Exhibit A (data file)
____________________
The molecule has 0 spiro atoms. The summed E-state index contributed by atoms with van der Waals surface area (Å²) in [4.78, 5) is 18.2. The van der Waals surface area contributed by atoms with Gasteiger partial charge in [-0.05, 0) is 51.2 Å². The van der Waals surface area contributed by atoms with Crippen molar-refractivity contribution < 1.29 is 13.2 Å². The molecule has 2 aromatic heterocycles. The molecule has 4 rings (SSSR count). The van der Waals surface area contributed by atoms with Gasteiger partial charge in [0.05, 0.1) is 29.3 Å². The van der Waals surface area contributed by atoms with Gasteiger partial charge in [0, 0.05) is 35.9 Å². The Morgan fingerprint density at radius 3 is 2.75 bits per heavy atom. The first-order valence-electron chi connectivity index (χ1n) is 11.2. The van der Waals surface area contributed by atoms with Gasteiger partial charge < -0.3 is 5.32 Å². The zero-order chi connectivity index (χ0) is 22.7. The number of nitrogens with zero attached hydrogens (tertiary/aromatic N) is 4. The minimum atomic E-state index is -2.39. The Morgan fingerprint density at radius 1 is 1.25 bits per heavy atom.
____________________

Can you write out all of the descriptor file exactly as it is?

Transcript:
The molecule has 0 spiro atoms. The summed E-state index contributed by atoms with van der Waals surface area (Å²) in [4.78, 5) is 18.2. The van der Waals surface area contributed by atoms with Gasteiger partial charge in [-0.05, 0) is 51.2 Å². The van der Waals surface area contributed by atoms with Crippen molar-refractivity contribution < 1.29 is 13.2 Å². The molecule has 2 aromatic heterocycles. The molecule has 4 rings (SSSR count). The van der Waals surface area contributed by atoms with Gasteiger partial charge in [0.05, 0.1) is 29.3 Å². The van der Waals surface area contributed by atoms with Gasteiger partial charge in [0, 0.05) is 35.9 Å². The Morgan fingerprint density at radius 3 is 2.75 bits per heavy atom. The first-order valence-electron chi connectivity index (χ1n) is 11.2. The van der Waals surface area contributed by atoms with Gasteiger partial charge < -0.3 is 5.32 Å². The zero-order chi connectivity index (χ0) is 22.7. The number of nitrogens with zero attached hydrogens (tertiary/aromatic N) is 4. The minimum atomic E-state index is -2.39. The Morgan fingerprint density at radius 1 is 1.25 bits per heavy atom.